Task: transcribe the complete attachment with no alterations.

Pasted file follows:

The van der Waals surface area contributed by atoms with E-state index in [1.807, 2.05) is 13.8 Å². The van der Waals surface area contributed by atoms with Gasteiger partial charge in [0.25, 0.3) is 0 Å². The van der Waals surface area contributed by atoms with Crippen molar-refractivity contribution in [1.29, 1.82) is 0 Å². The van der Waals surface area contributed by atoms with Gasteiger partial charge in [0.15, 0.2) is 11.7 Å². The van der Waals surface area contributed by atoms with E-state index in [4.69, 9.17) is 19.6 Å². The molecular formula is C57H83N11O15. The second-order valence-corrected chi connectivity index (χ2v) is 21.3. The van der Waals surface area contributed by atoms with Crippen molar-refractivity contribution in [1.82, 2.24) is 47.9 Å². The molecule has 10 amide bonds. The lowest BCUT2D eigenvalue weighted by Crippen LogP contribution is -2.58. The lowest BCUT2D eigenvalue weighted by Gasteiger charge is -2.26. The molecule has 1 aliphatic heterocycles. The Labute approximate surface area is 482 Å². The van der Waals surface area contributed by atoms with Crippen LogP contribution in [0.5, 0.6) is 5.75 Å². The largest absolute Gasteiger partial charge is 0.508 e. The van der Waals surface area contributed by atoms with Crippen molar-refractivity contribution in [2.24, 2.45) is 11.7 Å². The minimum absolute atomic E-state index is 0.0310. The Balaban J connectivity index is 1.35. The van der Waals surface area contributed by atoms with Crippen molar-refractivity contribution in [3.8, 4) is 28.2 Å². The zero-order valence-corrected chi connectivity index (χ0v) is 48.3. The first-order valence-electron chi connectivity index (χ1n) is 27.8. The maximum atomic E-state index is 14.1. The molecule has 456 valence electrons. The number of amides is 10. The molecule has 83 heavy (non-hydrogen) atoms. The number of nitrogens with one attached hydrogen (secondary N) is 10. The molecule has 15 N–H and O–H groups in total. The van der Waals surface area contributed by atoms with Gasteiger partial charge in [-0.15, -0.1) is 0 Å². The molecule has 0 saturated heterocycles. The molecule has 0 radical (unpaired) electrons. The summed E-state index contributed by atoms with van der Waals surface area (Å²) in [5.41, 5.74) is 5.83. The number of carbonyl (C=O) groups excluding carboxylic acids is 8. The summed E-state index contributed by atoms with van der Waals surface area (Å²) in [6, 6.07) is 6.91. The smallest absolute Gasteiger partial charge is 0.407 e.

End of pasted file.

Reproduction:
The van der Waals surface area contributed by atoms with E-state index in [1.807, 2.05) is 13.8 Å². The van der Waals surface area contributed by atoms with Gasteiger partial charge in [0.25, 0.3) is 0 Å². The van der Waals surface area contributed by atoms with Crippen molar-refractivity contribution in [1.29, 1.82) is 0 Å². The van der Waals surface area contributed by atoms with Gasteiger partial charge in [0.15, 0.2) is 11.7 Å². The van der Waals surface area contributed by atoms with E-state index in [4.69, 9.17) is 19.6 Å². The molecular formula is C57H83N11O15. The second-order valence-corrected chi connectivity index (χ2v) is 21.3. The van der Waals surface area contributed by atoms with Crippen molar-refractivity contribution in [1.82, 2.24) is 47.9 Å². The molecule has 10 amide bonds. The lowest BCUT2D eigenvalue weighted by Crippen LogP contribution is -2.58. The lowest BCUT2D eigenvalue weighted by Gasteiger charge is -2.26. The molecule has 1 aliphatic heterocycles. The Labute approximate surface area is 482 Å². The van der Waals surface area contributed by atoms with Crippen LogP contribution in [0.5, 0.6) is 5.75 Å². The largest absolute Gasteiger partial charge is 0.508 e. The van der Waals surface area contributed by atoms with Crippen molar-refractivity contribution in [2.24, 2.45) is 11.7 Å². The minimum absolute atomic E-state index is 0.0310. The Balaban J connectivity index is 1.35. The van der Waals surface area contributed by atoms with Crippen molar-refractivity contribution in [3.8, 4) is 28.2 Å². The zero-order valence-corrected chi connectivity index (χ0v) is 48.3. The first-order valence-electron chi connectivity index (χ1n) is 27.8. The maximum atomic E-state index is 14.1. The molecule has 456 valence electrons. The number of amides is 10. The molecule has 83 heavy (non-hydrogen) atoms. The number of nitrogens with one attached hydrogen (secondary N) is 10. The molecule has 15 N–H and O–H groups in total. The van der Waals surface area contributed by atoms with Gasteiger partial charge in [-0.15, -0.1) is 0 Å². The molecule has 0 saturated heterocycles. The molecule has 0 radical (unpaired) electrons. The summed E-state index contributed by atoms with van der Waals surface area (Å²) in [5.41, 5.74) is 5.83. The number of carbonyl (C=O) groups excluding carboxylic acids is 8. The summed E-state index contributed by atoms with van der Waals surface area (Å²) in [6, 6.07) is 6.91. The smallest absolute Gasteiger partial charge is 0.407 e.